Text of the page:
for the CONH (FAC ¶¶ 66–75 (“Count One”)); at the OATH hearing (FAC ¶¶ 85–91 (“Count
Three”)); or after the final determination (FAC ¶¶ 100–06 (“Count Five”)). Each claim is based
on the failure of HPD to take sufficient steps to ensure that notice was provided to Nick & Duke.
Count One of the FAC is based on Nick & Duke’s allegation that “notice of the
application for CONH was not mailed to the owner of record (Nick & Duke) in a way reasonably
calculated so it would receive the same because it was mailed to an incorrect address.” (Dkt. No.
24 at 15.) That is, while “HPD claims that . . . it mailed a copy of the initial ‘Request for
Comment on Application for CONH’” to Nick & Duke, “[t]he mailing address used by HPD was
incorrect.” (FAC ¶¶ 32–33.) Indeed, Nick & Duke has provided evidence that the mailing was
returned to the City of New York marked: “RETURN TO SENDER,” “NOT DELIVERABLE
AS ADDRESSED,” and “UNABLE TO FORWARD.” (Dkt. No. 26-5.) 7
Although Nick & Duke alleges that, “[i]n accordance with the terms of the
Ground Lease, Nick & Duke retained the right to require MJG to abandon its application for a
CONH” (FAC ¶ 39), it does not identify any provision in that document that supports this
allegation (see Dkt. No. 27 at 5). Even so, by providing sufficient notice to the owner of record,
the regulatory scheme does not interfere with Nick & Duke’s ability to exercise its alleged
contractual right to withhold consent.
The Court considers this exhibit for purposes of a motion to dismiss as a
“document . . . integral to the complaint.” Rhee-Karn, 2014 WL 4494126, at *3.
Count Three of the FAC challenges the adequacy of the notice provided to Nick & Duke
of the pendency of the OATH hearing, and Count Five challenges the adequacy of the notice
provided to Nick & Duke of the final determination of harassment. HPD’s letter notice
regarding the notice of the final determination was also undeliverable. (See Dkt. No. 26-6
(displaying the envelope sent by the City of New York stamped “RETURN TO SENDER,”
“NOT DELIVERABLE AS ADDRESSES,” and “UNABLE TO FORWARD”).)
To be sure, “[d]ue process does not require that a property owner receive actual notice
before the government may take his property.” Jones v. Flowers, 547 U.S. 220, 226 (2006).
Nevertheless, the government must provide “notice reasonably calculated, under all the
circumstances, to apprise interested parties of the pendency of the action and afford them an
opportunity to present their objections.” Id. (quoting Mullane, 339 U.S. at 314) (internal
quotation marks omitted). In Flowers, the Supreme Court expressly “addressed whether due
process entails further responsibility when the government becomes aware prior to the taking
that its attempt at notice has failed.” Id. at 227. In that case, the State of Arkansas had sent a
certified letter to a homeowner notifying him of an impending tax sale of his house. The letter
was returned unclaimed. “In response to the returned form suggesting that [the owner] had not
received notice that he was about to lose his property, the State did—nothing.” Id. at 234. The
Supreme Court held “that when mailed notice of a tax sale is returned unclaimed, the State must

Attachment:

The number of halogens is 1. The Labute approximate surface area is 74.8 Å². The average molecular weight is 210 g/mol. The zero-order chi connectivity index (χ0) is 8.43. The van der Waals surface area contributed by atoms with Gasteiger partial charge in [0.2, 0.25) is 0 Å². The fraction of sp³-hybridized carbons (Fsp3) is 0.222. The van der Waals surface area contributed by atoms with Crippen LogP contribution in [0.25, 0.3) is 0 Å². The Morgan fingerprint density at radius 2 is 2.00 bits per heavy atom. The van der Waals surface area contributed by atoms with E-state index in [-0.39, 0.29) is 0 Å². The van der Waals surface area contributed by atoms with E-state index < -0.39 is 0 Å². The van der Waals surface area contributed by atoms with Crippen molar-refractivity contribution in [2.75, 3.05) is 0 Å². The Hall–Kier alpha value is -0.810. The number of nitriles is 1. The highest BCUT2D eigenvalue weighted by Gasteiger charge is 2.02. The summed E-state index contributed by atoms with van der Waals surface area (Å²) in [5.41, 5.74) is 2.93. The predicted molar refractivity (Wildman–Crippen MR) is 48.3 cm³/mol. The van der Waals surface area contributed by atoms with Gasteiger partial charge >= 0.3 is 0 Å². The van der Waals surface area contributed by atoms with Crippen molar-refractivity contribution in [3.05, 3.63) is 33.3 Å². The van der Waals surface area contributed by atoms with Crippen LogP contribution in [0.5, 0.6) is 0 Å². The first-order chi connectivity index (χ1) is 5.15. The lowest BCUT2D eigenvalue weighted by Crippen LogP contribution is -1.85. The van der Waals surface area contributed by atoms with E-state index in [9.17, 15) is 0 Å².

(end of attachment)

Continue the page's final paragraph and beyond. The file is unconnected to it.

take additional reasonable steps to attempt to provide notice to the property owner before selling
his property, if it is practicable to do so.” Id. at 225.
HPD provides no reason why the logic of Flowers does not apply with equal force to the
present circumstances. Of course, Nick & Duke’s property was not sold by the State, but HPD
imposed a restrictive declaration on the Corner Parcel in perpetuity, precluding the issuance of
an “as of right” building permit unless and until the owner complies with the Cure. (FAC ¶¶ 55,
58.) And while the application for a CONH was filed by Nick & Duke’s net lessee, to whom it
had ceded broad control of the subject property, the Court does not, at the motion to dismiss
stage, conclude that Nick and Duke’s decision to lease the property constituted constructive
notice to the owner of the possibility that the lessee would apply for a CONH. See Newman, 335
F.3d at 194–95; Rothman, 220 F.3d at 98.
Accordingly, HPD’s motion to dismiss Counts One, Three, and Five, is denied.
Finally, Nick & Duke challenges the imposition of the Cure to Lot 3 of the Corner Parcel.
(FAC ¶¶ 112–121 (“Count Seven”).) Nick & Duke alleges that Lot 3 has “never had any SRO
tenants,” and that “no harassment ever occurred on Lot 3.” (Dkt. No. 24 at 24.) HPD concedes
that “the finding of harassment was recorded against Lot 1 and not against Lot 3.” (Dkt. No. 21
at 24 (citation omitted).) The Cure applies to Lot 3 simply because the owner has chosen to
merge the lots for development purposes. (See id. at 24–25.) “It is not the City that is obligating
plaintiff to merge the two zoning lots,” and Nick & Duke is free to “to develop a smaller ‘as of
right’ building on Lot 3 without the use of Lot 1’s unused floor area.” (Dkt. No. 27 at 8; Dkt.
No. 29 at 8.)
Accordingly, HPD’s motion to dismiss Count Seven is granted.
Equal Protection Claims
Count Eight of the FAC seeks an order declaring that the regulatory scheme at issue is
unconstitutional for causing a deprivation of equal protection. (FAC ¶¶ 122–130.)
“The equal protection clause directs state actors to treat similarly situated people alike.